Actually, I think the last half of the statement could use some clarification in the form of a concrete statement; I think I know what he means, but I'm not sure. But the first half is crucial, and a sentiment that seems to be building among those of us frustrated with the relationship between critics and cartoonists. I've seen too many creators freaking out in public over honest (if not always thoughtful) criticism. I don't know if it's a mentality endemic to comics or to a culture overlapping with comics. Kevin Smith's frequently callow relationship with his critics suggests the latter. (BTW, how funny is it that Smith's Wikipedia page cites the MTV Movie Award for "Dirtiest Mouth" (sponsored by Orbit gum!) among the awards won by Clerks II? Surely this is a joke, right? Or would Wikipedia's gestapo editors purge such levity?)

Even more cutting is this bit from Tucker and Nina Stone's interview with Chris Mautner (this being Tucker speaking):

Watchmen, Chris Ware, Daniel Clowes, Criminal, Carl Barks, Darwyn Cooke, David B, Lynda Barry, Charles Burns, Krazy Kat—those comics, those creators get real serious writing because they earned it, because they did something that’s worth talking about, that’s worth taking seriously. If you’re not getting really brilliant reviews, really incisive, intelligent response—it’s because you don’t deserve it. It’s because you’re a waste of time to the people who might write those reviews. Not because “it’s comics.” It’s because that thing you did was just middle of the road, and you can’t say anything smart about middle of the road. Because you didn’t earn it, and no sour apples begging will get it for you.

Comics readers seem to love the mediocre. I don't think the problem with comics criticism (in a broad, broad, very inclusive sense) isn't that it rewards terrible, bottom-of-the-barrell work; it's that it rewards second-rate work. Any stab at respectability, no matter how modest, is too-often greeted with hosannas. I've seen people laud Kingdom Come because it used foreshadowing--which I'm sure we all remember is an actual, honest-to-god literary technique! I guess that's a step up from those who think crying superheroes holding the charred remains of less-famous superheroes connotes respectability.

Look, there are certainly people out there who don't care about anything other than Wolverine slicing people up (or the 2008 equivalent, shocking events which will change everything you thought you knew about She-Hulk). But this isn't a Manichean struggle between those people and those who actually want some shred of readability or craft in their comics; I'm not lining up with people who think Starman is the greatest comic of all time in a struggle against those who pay exorbitant amounts to see Batman strangle the Joker with his own intestines, provided that it's in continuity. I want to read legitimately good comics; I want to be an advocate for legitimately good comics and nothing else. It's not enough that a comic doesn't cater to a narrow, dying audience. I want comics which are good, which aspire to something grander than "at least it's not as bad as Wolverine: Origins."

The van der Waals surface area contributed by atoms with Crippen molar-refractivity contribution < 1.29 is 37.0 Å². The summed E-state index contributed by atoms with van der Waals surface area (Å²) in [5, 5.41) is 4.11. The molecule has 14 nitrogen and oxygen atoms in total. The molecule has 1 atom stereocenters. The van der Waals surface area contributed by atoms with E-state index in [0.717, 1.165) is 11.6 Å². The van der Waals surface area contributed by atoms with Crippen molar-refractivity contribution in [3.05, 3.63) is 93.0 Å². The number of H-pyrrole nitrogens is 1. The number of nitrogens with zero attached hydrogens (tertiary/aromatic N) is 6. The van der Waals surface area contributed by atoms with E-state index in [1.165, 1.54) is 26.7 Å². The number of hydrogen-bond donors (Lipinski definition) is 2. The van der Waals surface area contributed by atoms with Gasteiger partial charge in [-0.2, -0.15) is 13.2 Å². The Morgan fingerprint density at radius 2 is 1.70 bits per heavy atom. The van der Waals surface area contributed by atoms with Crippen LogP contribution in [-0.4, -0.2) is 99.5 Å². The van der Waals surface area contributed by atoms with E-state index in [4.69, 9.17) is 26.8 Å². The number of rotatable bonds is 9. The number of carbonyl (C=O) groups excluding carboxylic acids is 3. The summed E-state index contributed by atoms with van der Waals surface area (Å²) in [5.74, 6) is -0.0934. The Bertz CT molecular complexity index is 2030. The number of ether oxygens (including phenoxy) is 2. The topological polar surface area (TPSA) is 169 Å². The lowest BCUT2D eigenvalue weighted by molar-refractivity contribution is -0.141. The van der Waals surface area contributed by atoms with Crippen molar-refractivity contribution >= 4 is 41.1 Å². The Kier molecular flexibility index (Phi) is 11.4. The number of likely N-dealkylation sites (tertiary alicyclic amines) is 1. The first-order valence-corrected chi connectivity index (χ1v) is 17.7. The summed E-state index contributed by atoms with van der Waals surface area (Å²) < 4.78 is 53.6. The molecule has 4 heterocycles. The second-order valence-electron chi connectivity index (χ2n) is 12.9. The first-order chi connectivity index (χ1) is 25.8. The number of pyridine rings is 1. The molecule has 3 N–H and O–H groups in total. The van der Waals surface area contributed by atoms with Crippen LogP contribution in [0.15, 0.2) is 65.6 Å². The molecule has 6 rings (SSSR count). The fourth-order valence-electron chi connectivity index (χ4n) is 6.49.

In film reviews, a middling review is often worse than a abysmal review. In comics, works desrving of a middling review win major industry awards. Joss Whedon may not insult your intelligence as egregiously as, say, Jeph Loeb, but he doesn't belong in the same company as Harvey Kurtzman. Many people are well aware of this, but it's always good to remind those who don't quite believe you. Especially in an environment where anti-intellectualism isn't just prevalent but normative. Don't believe me? Consider this comment from the Blogorama interview:

He [Tucker Stone] tried to show he was “down” with comics by saying he liked an issue of the Detroit Justice League that found by accident. But he immediately started espousing the glories of Chris Ware and the “Arty” comics that he can find in NYC.

See? What kind of fucked up culture are we in that familiarity with a terrible, terrible superhero comic confers expertise, while modest praise for a book regarded as instrumental in establishing a bridge to the literary world is evidence that one is out of touch and unqualified to judge the value of an issue of Nightwing? Christ, this idiot seems to imply that Acme Novelty Library isn't even a REAL comic! This is an absolutely outrageous statement, but it's sadly not unique.

We can't say or do enough to eliminate comics' love affair with the mediocre. It's so obvious. Don't make me allude to a certain national political figure here.